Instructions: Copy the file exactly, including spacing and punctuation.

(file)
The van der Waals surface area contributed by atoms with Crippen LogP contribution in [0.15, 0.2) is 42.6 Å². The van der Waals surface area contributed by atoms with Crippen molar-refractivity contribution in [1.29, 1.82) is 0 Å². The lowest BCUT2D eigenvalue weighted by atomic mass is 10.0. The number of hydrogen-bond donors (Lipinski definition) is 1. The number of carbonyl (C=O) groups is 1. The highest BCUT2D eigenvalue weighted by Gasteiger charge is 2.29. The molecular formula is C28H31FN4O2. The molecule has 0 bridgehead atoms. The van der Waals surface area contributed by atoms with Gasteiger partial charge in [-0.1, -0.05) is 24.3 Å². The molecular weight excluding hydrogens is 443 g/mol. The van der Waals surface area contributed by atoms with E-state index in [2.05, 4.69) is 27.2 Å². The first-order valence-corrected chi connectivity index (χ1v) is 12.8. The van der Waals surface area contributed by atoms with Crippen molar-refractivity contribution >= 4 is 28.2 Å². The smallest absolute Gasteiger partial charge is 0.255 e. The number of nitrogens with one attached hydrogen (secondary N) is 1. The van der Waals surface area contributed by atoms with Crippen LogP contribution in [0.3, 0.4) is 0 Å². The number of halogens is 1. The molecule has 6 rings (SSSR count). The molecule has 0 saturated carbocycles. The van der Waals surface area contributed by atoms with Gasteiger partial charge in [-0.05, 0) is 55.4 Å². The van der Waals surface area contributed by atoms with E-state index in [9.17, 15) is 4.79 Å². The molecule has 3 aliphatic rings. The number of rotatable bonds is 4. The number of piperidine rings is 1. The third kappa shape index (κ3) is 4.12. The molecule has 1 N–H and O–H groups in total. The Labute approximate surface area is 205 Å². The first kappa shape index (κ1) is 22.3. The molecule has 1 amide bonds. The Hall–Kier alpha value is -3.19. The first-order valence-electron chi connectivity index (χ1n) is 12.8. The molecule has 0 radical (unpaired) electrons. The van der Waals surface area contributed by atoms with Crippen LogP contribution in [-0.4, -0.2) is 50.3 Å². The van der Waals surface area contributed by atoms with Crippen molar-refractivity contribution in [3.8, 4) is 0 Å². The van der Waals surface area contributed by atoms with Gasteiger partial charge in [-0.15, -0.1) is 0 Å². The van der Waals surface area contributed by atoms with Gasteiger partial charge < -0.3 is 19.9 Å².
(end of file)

The van der Waals surface area contributed by atoms with Crippen LogP contribution in [0.15, 0.2) is 42.6 Å². The van der Waals surface area contributed by atoms with Crippen molar-refractivity contribution in [1.29, 1.82) is 0 Å². The lowest BCUT2D eigenvalue weighted by atomic mass is 10.0. The number of hydrogen-bond donors (Lipinski definition) is 1. The number of carbonyl (C=O) groups is 1. The highest BCUT2D eigenvalue weighted by Gasteiger charge is 2.29. The molecular formula is C28H31FN4O2. The molecule has 0 bridgehead atoms. The van der Waals surface area contributed by atoms with Gasteiger partial charge in [-0.1, -0.05) is 24.3 Å². The molecular weight excluding hydrogens is 443 g/mol. The van der Waals surface area contributed by atoms with E-state index in [2.05, 4.69) is 27.2 Å². The first-order valence-corrected chi connectivity index (χ1v) is 12.8. The van der Waals surface area contributed by atoms with Crippen molar-refractivity contribution >= 4 is 28.2 Å². The smallest absolute Gasteiger partial charge is 0.255 e. The number of nitrogens with one attached hydrogen (secondary N) is 1. The van der Waals surface area contributed by atoms with Crippen LogP contribution in [0.3, 0.4) is 0 Å². The number of halogens is 1. The molecule has 6 rings (SSSR count). The molecule has 0 saturated carbocycles. The van der Waals surface area contributed by atoms with Gasteiger partial charge in [-0.05, 0) is 55.4 Å². The van der Waals surface area contributed by atoms with E-state index in [9.17, 15) is 4.79 Å². The molecule has 3 aliphatic rings. The number of rotatable bonds is 4. The number of piperidine rings is 1. The third kappa shape index (κ3) is 4.12. The molecule has 1 N–H and O–H groups in total. The Labute approximate surface area is 205 Å². The first kappa shape index (κ1) is 22.3. The molecule has 1 amide bonds. The Hall–Kier alpha value is -3.19. The first-order valence-electron chi connectivity index (χ1n) is 12.8. The molecule has 0 radical (unpaired) electrons. The van der Waals surface area contributed by atoms with Crippen LogP contribution in [-0.4, -0.2) is 50.3 Å². The van der Waals surface area contributed by atoms with Crippen molar-refractivity contribution in [3.8, 4) is 0 Å². The van der Waals surface area contributed by atoms with Gasteiger partial charge in [-0.15, -0.1) is 0 Å². The van der Waals surface area contributed by atoms with Gasteiger partial charge < -0.3 is 19.9 Å².